Man, if shame motivated people to lose weight, nobody would be obese. Most obese people carry a massive burden of shame around with them constantly. Most obese people feel nothing but shame about their bodies. They feel shame every time they look in the mirror, they feel shame every time they have to eat food, they feel shame every single moment of every single day. Really, obese people already feel plenty of shame already, so there’s no need to keep piling it on. The trouble is, shame doesn’t motivate people to take action. Shame is deeply paralyzing, it’s deeply demoralizing, it’s deeply debilitating. The only thing shame motivates people to do is lie in bed crying all day long, which, as you can guess, isn’t really conducive to fitness and weight loss.
I certainly think most obese people have huge mental problems — I don’t think obesity is something that happens to people who are perfectly sane and healthy, which is why I can’t really say that I support the fat acceptance movement. I support the fat acceptance movement insofar that it’s wrong to discriminate against, ridicule, or shame another human being because they are too fat. But I can’t accept fat as a healthy variation of normal, because it isn’t. If you’re living a healthy lifestyle and you’re still obese, then that’s one thing, but let’s face reality: If you’re obese, you probably are’t living too healthy a lifestyle. I know the kinds of mental issues I’ve had, I know what caused my obesity, I know what I’m still fighting against, and I know that it isn’t healthy. But, generally speaking, mental problems aren’t a socially-acceptable reason to treat another person with such cruelty. The fact that it’s so socially acceptable to be so cruel to fat people is pretty fucked-up.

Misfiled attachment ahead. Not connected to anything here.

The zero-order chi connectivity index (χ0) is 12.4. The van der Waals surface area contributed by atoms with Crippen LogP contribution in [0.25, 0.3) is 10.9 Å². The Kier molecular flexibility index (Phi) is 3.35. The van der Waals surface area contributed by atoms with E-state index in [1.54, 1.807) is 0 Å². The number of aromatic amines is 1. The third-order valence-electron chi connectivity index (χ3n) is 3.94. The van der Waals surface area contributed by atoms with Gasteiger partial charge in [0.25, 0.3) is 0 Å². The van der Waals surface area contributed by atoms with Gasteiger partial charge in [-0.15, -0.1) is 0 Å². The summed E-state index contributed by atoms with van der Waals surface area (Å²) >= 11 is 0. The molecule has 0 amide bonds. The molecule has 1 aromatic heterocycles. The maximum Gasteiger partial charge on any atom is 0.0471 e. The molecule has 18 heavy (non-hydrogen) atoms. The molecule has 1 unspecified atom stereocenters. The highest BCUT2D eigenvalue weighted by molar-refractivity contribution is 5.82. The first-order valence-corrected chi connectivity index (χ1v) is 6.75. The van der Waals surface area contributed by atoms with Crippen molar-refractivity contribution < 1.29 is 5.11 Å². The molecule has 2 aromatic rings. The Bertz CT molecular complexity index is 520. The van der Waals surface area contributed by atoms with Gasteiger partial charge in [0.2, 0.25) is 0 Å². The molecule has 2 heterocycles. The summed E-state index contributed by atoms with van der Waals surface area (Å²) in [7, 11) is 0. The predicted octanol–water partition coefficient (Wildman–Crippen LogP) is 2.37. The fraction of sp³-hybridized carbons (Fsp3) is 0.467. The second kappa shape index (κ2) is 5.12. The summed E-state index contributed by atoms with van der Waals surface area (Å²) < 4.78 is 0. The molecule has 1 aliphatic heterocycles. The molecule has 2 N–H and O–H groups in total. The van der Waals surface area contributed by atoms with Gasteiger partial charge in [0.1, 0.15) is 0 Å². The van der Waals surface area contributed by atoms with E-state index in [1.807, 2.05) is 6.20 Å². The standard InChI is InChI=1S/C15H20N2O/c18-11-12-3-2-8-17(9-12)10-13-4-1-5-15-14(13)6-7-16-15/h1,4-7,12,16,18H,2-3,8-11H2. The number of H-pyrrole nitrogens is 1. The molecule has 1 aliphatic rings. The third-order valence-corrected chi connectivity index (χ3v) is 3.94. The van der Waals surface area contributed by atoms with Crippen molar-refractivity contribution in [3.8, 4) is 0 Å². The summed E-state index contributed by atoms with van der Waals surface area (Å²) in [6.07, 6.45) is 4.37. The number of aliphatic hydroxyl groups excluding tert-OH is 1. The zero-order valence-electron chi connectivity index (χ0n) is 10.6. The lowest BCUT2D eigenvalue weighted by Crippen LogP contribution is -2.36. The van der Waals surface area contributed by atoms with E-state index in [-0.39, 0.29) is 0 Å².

Obesity is a complex issue, but love and compassion is much more motivating than shame and cruelty.
For me, I’ve spent the last decade of my life fighting this. What’s finally motivating me to do something about it? I don’t know, it’s hard to verbalize it. Ideally, I’d like to use this blog to help people, so I’d like to be able to explain exactly how and why I am losing weight. I know that it’s a mental thing, and I know you need to make a mental shift to be able to do this. I haven’t lost too much weight yet, so I can’t tell you anything with much authority, but I’ve been sticking to my plan longer than I ever have in the past, and here’s what’s working for me, right now:
1. Eating 1,800 calories a day, whether I want to, or not. It’s very tempting to eat far too little. Forcing myself to eat 1,800 whether I’m hungry or not prevents extreme hunger and the feelings of malnourishment that derail me.
2. Forget about the entire idea of “dieting.” “Dieting” is what made me fat in the first place. I’m never going to do another diet again because forcibly beating my body into submission isn’t going to make me thin; it’s just going to wreck my metabolism and create more health problems.
3. Weight loss doesn’t need to be difficult, and it doesn’t need to be done quickly. You don’t need to starve yourself and slave in the gym and beat the shit out of yourself. Weight loss should be easy and fun, and this is where I’ve gone wrong so many other times. It’s not even the idea that weight loss should be “quick,” but it’s the idea that weight loss should be difficult and grueling and I’m being a lazy slob if I’m not making it difficult and grueling enough. I think a lot of fat people have this idea that they “have to do their penance” by suffering and starving themselves. Like, “I’m guilty, I’m a bad evil nasty fat person and I have to suffer for my sins.” That idea is very, very pervasive, but it really tends to derail people. Being fat is not a sin, you’ve done nothing wrong, and you don’t need to “do penance for your crime.” If weight loss is easy and enjoyable, you’ll be more likely to stick with it.
4. Getting over the idea that good, virtuous, and feminine women are supposed to avoid food altogether. This screwed-up idea is very deeply-embedded in me. This idea has been central to my relationship with food since I was a little toddler just starting out with solids. Eating is a biological necessity. You’re supposed to enjoy eating. Eating is something you’re supposed to do. Growing accustomed to this idea has helped me.
5. Overcoming my perfectionism has also been a big part of it. I used to spend the day crying my eyes out of I ate, like, an extra kernel of popcorn. Yeah, sometimes you’re going to slip and eat junk food, and you’ll have your setbacks, but this is okay. “If I can’t do it perfectly, it’s all for naught!” is another idea that’s tended to derail my efforts. Don’t berate yourself if you mess up. It happens, we’re human.